The growth in BEV sales is basically keeping pace with the growth in car sales and not impacting or cutting into the sale of IC engines.

Bloomberg, IHS Markit and many others give similar projections. The numbers may be marginally different, but the overall conclusions are the same as those of BCG.

Some projections include FCV sales of about one million by 2030. This may seem like a small volume, but since FCVs currently use more precious metal than conventional converters, their contribution to automotive PGM demand is not insignificant.

Impact On PGM Usage

The general consensus is that more than 85% of passenger cars are still expected to have an IC engine and, hence, a catalytic converter by 2030. This implies no drop-in demand for converters for the next 10 years. But since a significant portion of the cars will be electrified, will the converters on those cars have less or more PGM than today? Sifting through the available information, data and online publications, cars with electrification will typically be certified to lower emission levels. That means the converters will potentially need more PGM to achieve those lower emission levels. Even hybrid cars that are certified to the same emission level are expected to have similar or slightly more PGM because the catalysts on hybrids typically run cooler and need more PGM to compensate.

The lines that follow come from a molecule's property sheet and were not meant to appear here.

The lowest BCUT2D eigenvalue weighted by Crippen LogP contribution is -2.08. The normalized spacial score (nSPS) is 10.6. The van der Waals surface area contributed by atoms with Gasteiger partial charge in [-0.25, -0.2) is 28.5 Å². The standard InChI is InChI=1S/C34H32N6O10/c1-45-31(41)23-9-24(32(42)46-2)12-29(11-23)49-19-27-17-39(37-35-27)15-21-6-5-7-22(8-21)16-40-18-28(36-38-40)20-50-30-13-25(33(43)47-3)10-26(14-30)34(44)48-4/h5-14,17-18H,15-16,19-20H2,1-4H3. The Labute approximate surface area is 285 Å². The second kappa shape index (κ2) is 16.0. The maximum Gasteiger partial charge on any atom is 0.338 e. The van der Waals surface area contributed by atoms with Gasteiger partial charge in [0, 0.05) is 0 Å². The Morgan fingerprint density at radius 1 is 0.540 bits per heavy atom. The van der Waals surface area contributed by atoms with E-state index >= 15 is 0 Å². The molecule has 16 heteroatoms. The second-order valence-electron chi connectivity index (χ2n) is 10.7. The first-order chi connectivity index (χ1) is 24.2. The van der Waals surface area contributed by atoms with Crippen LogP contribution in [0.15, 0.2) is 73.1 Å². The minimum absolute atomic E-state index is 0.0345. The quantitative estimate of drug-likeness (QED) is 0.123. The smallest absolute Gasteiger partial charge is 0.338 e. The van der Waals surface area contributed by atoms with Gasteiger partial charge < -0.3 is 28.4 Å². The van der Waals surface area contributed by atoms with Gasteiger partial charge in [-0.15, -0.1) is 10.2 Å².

As car sales increase in developing nations where emission regulations are becoming increasingly stringent, more PGMs will be needed for catalytic converters. In summary, PGM demand by the automotive industry is either expected to stay stable or increase marginally from now till 2030. In addition, PGM demand is expected to stay stable for the heavy-duty (HD) truck industry where diesels are prevalent. No propulsion system is expected to displace HD diesels for a long time. The emission regulations are becoming more stringent for the HD industry as well, which implies higher PGM usage. The bottom line is that, in the near term, the automotive propulsion system mix dominated by electrification is not expected to impact the PGM demand of the automotive industry.

Dr. Rahul Mital is the Global Technical Specialist for Diesel Aftertreatment at General Motors.

Dr. Mital has a Bachelors from IIT, Delhi and PhD from Purdue University in Mechanical Engineering. As Global Technical Specialist, Dr. Mital is responsible for diesel aftertreatment system design, development and release for all GM diesel vehicles globally.

Dr. Mital holds 40 U.S. patents. Dr. Mital has received the Boss Kettering award, GM’s top honor for technical innovation, twice. He is also the recipient of multiple SAE Awards, Purdue University’s “Outstanding Mechanical Engineer” award and ASEI Engineer of the Year Award.